Men, on our journey to cherish our wives and honor them as “Eve,” the only woman in the world we will ever look at in that way, let’s celebrate the “use” of beauty as a blessing that reflects God’s creative genius while guarding against the abuse: looking too long and too intensely in a way that leads to damnable abuse. God gave us men eyes that are designed to be utterly captivated by our wives throughout their lives (Proverbs 5:18-19). That’s the proper use of beauty. But he also gave us minds to figure out when the proper use becomes abuse.

It’s worth pointing out that when we teach this to younger men, we have to emphasize that the “problem” is never the woman’s beauty. It’s the man’s focus. If asking a man not to notice is to ask him to become a piece of granite, asking a woman to try to appear less beautiful so she doesn’t “cause” him to stumble is asking her to become a piece of granite, which God never created her to become. The problem isn’t her beauty; that’s a blessing.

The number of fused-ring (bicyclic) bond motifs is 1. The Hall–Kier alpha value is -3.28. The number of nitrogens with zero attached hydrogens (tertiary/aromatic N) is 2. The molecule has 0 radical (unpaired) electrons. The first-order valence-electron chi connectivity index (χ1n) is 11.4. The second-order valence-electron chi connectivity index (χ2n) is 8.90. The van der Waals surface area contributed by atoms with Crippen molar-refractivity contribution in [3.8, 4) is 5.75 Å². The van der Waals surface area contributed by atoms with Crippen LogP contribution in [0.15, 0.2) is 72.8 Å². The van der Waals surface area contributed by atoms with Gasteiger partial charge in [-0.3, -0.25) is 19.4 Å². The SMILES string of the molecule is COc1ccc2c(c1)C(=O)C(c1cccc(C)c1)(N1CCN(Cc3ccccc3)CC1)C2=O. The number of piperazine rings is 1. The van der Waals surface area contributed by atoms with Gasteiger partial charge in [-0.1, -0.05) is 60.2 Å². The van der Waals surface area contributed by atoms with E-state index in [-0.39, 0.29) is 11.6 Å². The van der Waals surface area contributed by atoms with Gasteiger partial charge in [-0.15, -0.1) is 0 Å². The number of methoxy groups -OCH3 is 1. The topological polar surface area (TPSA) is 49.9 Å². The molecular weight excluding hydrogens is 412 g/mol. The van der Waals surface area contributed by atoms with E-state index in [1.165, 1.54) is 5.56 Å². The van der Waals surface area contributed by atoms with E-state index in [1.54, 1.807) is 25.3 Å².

Famed novelist Robert Louis Stevenson rightly called out early missionary efforts to clothe indigenous races. He believed this was “infecting” them with the “beastliness” of our own sexual hang-ups.  The same warning exists today whenever we talk about “modesty.” Of course we all want to dress with appropriate decorum. But my hang-ups shouldn’t be used to limit any woman’s wardrobe. Nor should women be guilted into catering to the lowest common denominator of men who haven’t learned how to control their lust.

Learning to cherish my wife as my Eve (or a woman cherishing her husband as Adam) will help us have a healthy basis with which to appreciate beauty without being ruined by abusing beauty.

Cherish Challenge Week 4

  • Read (or listen to) chapter 5 in Cherish.
  • Talk about the comfort you have, as a couple, in “noticing” other people. If your spouse feels insecure because of your past misbehavior, hear him/her out. Remember, the important thing isn’t “maintaining your rights,” it’s making your spouse feel cherished. You may not be able to stop “noticing” but you can change the way you notice, and if you want your spouse to feel cherished, that needs to be taken into account.
  • After reading chapter 5 in Cherish, root out any markers of “contempt” in your relationship. Ask your spouse if there is anything you’re doing that even smells like contempt.
  • Think about John Gottman’s insight; “Being mean is the death knell of relationships.”
  • Let us know how pursuing cherish has helped you appreciate your spouse and rooted out contempt.  You can do that in the comments below and/or on our Cherish Challenge webpage here.